Proposition 8 Ruling: Separate and Unequal
The marriage rights of Californians now fall into three categories. Heterosexual couples have access to all rights, responsibilities - and the name - of marriage. Gays and lesbians who were married between May 15 and Nov. 4 can remain so - but cannot remarry in the event of death or divorce. And all other gays and lesbians are prohibited by law from marrying the partner of their choice.
There is a word for this type of unequal treatment:
The state Supreme Court ruled Tuesday that California voters had the authority to pass a constitutional amendment (Proposition 8) that declared, "Only marriage between a man and a woman is valid or recognized in California."
In reading the opinion, it was almost hard to imagine that it was produced by the same court that so eloquently affirmed the principle of marriage equality in May. Chief Justice Ronald George, then writing for the majority in a 4-3 ruling, had declared that all Californians should enjoy "a fundamental constitutional right to form a family relationship."
The latest ruling focused on more technical legal issues, namely whether Proposition 8 represented an "amendment" to the constitution (permissible through the initiative process) or a more substantial "revision" that could be put to voters only through a constitutional convention or a two-thirds vote of the Legislature.
Curiously, the conclusion that Prop. 8 amounted to a mere "amendment" - and not a change in the basic nature of the constitution, as opponents had argued - required the justices to downplay the importance of marriage. This time, George suggested that domestic partnerships and anti-discrimination laws offer same-sex couples the "same substantive core benefits" as their heterosexual counterparts. The justices acknowledged that Prop. 8 does "diminish the rights of same-sex couples," but not so drastically that it would produce a "sweeping constitutional effect."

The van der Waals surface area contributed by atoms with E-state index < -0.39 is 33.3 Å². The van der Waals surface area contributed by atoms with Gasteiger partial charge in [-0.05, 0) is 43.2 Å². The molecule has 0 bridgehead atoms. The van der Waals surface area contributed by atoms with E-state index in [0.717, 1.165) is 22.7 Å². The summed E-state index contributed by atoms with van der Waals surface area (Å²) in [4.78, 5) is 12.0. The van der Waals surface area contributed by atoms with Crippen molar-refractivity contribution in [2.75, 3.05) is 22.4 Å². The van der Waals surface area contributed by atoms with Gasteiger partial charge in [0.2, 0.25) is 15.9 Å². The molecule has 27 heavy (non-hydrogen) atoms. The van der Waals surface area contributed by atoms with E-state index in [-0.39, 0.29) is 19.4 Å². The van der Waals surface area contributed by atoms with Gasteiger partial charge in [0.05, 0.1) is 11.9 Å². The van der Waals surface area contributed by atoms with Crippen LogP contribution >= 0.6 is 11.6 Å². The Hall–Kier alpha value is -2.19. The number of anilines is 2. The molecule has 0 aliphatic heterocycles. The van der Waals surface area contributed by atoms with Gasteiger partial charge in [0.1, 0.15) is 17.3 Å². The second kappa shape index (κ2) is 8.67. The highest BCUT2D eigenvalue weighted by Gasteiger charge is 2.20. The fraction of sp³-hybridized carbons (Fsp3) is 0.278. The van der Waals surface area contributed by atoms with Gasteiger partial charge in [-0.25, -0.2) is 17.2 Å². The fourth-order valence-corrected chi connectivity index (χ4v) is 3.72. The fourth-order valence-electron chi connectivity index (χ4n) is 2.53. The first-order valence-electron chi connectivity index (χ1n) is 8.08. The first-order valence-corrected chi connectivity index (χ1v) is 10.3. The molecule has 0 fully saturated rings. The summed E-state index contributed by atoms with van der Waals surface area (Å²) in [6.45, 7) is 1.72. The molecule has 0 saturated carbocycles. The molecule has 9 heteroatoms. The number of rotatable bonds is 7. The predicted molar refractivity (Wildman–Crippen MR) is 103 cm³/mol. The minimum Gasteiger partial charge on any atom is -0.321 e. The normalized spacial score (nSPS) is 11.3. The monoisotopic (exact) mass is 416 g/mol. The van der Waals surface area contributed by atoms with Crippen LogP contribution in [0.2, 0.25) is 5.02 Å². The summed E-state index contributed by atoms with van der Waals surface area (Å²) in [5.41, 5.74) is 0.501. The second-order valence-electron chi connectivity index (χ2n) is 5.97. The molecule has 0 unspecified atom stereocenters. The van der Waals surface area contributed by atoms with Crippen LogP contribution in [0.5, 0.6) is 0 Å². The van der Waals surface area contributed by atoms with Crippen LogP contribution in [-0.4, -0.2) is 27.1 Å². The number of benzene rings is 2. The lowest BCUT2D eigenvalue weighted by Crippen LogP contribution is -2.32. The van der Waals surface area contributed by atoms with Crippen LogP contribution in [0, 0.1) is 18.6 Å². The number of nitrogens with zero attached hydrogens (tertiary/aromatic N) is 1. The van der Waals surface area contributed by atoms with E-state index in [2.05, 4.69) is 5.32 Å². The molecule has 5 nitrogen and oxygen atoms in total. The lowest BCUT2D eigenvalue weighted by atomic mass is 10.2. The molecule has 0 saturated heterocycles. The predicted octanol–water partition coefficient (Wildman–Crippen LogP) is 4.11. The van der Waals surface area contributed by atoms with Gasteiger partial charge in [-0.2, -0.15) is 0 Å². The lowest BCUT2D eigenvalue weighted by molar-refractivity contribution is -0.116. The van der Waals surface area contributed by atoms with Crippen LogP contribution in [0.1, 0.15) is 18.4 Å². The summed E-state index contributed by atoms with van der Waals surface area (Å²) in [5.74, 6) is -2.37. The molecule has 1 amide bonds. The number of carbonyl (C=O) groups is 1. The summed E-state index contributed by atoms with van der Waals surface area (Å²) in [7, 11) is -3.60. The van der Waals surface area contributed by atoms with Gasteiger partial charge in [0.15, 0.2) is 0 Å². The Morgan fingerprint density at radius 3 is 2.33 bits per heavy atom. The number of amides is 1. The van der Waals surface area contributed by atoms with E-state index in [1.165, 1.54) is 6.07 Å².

It was up to Justice Carlos Moreno, the sole dissenting voice, to rise above the thicket of legalese and capture the essence of the issue. To allow a majority of voters to deprive one minority group of its rights is to put "at risk the state constitutional rights of all disfavored minorities," he wrote
Separate is not equal. Marriage is a word with a meaning that is not matched, for many couples, by a "domestic partnership" or "civil union."
It will take another trip to the ballot box to remedy this injustice. Public opinion is shifting, as evident by the lack of an uproar over the sanctioning of same-sex marriage in other states. Time is on the side of marriage equality.
© 2009 The San Francisco Chronicle